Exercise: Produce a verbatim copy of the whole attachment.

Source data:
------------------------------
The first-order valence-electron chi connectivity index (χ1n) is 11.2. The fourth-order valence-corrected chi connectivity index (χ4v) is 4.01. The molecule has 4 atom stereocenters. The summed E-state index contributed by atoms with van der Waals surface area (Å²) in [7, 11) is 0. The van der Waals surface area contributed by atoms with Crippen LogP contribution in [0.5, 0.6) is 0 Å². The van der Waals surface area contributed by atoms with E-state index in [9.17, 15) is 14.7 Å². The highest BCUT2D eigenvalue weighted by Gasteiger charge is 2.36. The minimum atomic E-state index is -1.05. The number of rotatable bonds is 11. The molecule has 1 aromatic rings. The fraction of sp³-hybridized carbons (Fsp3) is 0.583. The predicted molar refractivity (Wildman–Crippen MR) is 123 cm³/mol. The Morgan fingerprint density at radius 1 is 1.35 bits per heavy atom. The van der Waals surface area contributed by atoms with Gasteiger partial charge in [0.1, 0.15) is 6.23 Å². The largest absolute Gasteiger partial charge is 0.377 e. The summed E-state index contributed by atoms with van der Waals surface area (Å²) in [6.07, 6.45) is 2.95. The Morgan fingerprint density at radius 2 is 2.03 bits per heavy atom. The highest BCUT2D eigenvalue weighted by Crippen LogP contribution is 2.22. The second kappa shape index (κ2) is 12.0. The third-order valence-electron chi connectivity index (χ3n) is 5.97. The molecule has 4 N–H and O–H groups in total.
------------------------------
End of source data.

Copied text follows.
The first-order valence-electron chi connectivity index (χ1n) is 11.2. The fourth-order valence-corrected chi connectivity index (χ4v) is 4.01. The molecule has 4 atom stereocenters. The summed E-state index contributed by atoms with van der Waals surface area (Å²) in [7, 11) is 0. The van der Waals surface area contributed by atoms with Crippen LogP contribution in [0.5, 0.6) is 0 Å². The van der Waals surface area contributed by atoms with E-state index in [9.17, 15) is 14.7 Å². The highest BCUT2D eigenvalue weighted by Gasteiger charge is 2.36. The minimum atomic E-state index is -1.05. The number of rotatable bonds is 11. The molecule has 1 aromatic rings. The fraction of sp³-hybridized carbons (Fsp3) is 0.583. The predicted molar refractivity (Wildman–Crippen MR) is 123 cm³/mol. The Morgan fingerprint density at radius 1 is 1.35 bits per heavy atom. The van der Waals surface area contributed by atoms with Gasteiger partial charge in [0.1, 0.15) is 6.23 Å². The largest absolute Gasteiger partial charge is 0.377 e. The summed E-state index contributed by atoms with van der Waals surface area (Å²) in [6.07, 6.45) is 2.95. The Morgan fingerprint density at radius 2 is 2.03 bits per heavy atom. The highest BCUT2D eigenvalue weighted by Crippen LogP contribution is 2.22. The second kappa shape index (κ2) is 12.0. The third-order valence-electron chi connectivity index (χ3n) is 5.97. The molecule has 4 N–H and O–H groups in total.